Japanese soba, a type of noodle made using buckwheat flour, is also well known for being healthy. Because it is a famous food in Japan, it is only expected that there are many different kinds of soba available all over the country. Here are nine of the most popular variants of soba in Japan that are unique and rich in individuality!
1. Wanko Soba
Wanko soba is from the Hanamaki and Morioka areas in Iwate. How many bowls of soba do you think you can eat?! Wanko soba is a unique local dish that gets people in a competitive spirit over how many bowls they can down.
When you eat wanko soba, the basic rule is that the server will toss in bite-sized soba into your bowl while chanting “Hai, dokkoi. Janjan.” (OK, heave-ho! One more serving.”) Then you eat the serving with various condiments such as sesame seeds and spring onions. Note that there are people who have actually eaten more than 100 bowls of this soba! So, have as many servings of wanko soba as you want, and when you are already full, all you have to do is close the lid of your bowl to tell the servers that you are done eating. Putting back the lid on your bowl will signal the servers to stop putting more soba.
Wanko soba is a dish that is served filled with the desire for customers to eat freshly boiled, delicious soba to their heart’s content. Go ahead, take the challenge and eat one bowl of soba after another while enjoying the dialogue with the servers!
2. Hegi Soba
Hegi soba from the Uonuma area in Niigata consists of bite-sized servings of cold soba noodles are beautifully laid out on a wooden rectangular dish called “hegi,” so you can enjoy the noodles’ distinctive chewy texture.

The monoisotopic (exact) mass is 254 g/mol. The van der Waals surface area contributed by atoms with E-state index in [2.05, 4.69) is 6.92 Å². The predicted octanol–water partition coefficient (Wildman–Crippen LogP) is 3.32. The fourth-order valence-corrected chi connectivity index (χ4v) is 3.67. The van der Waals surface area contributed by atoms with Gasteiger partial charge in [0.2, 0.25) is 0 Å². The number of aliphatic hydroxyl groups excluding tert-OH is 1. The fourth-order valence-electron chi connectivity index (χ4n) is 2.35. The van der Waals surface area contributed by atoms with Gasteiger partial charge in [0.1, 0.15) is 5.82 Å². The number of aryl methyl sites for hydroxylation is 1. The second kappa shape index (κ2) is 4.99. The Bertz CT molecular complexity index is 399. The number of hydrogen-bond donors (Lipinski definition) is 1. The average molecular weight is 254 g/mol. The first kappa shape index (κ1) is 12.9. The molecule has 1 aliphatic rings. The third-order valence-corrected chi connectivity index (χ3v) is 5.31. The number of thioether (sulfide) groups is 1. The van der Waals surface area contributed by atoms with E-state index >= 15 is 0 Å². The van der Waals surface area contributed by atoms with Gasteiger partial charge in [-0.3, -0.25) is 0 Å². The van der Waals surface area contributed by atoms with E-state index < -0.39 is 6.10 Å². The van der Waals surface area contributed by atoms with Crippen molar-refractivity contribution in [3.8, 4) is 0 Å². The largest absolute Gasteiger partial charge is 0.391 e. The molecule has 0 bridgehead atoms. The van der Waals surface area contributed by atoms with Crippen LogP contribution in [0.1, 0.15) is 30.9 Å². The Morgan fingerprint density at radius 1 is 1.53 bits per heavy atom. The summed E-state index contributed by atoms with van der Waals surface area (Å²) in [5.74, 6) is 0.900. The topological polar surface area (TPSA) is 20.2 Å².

You may be wondering how the noodles get their unique chewiness. Well, it’s because the seaweed called “funori” is used as a sort of bond for the noodles. The Uonuma region is known for producing high-class textiles, and “funori” was the bond applied by weavers on the fibers, whose wefts they would tightly stretch using pins in order to strengthen them and give them a beautiful finish. Once you’ve tried this particular soba, you will surely get addicted to its bouncy and chewy texture! You must try it at least once.
3. Togakushi Soba
Togakushi soba is a famous local specialty of Nagano, a prefecture with the highest number of soba shops in all of Japan thanks to its thriving industry of buckwheat cultivation. This particular soba is characterized by its use of a time-honored traditional method of making soba that not many soba artisans use in te modern area, as well as its unique serving style dubbed “botchi-mori.” When noodles are served in botchi-mori fashion, it means that the noodles are divided into five to six mouthfuls, and then arranged on top of a draining basket. Togakushi soba has a beautiful presentation and appearance, so it has been transformed into an exquisite food that is offered to the deities and nobles.
4. Sarashina Soba
Sarashina soba is another Nagano specialty that's defined by its white color that comes from the use of only the core of buckwheat, without the pellicle of the buckwheat fruit that has color. It is characterized by its elegant aroma, delicate sweetness, and smooth texture.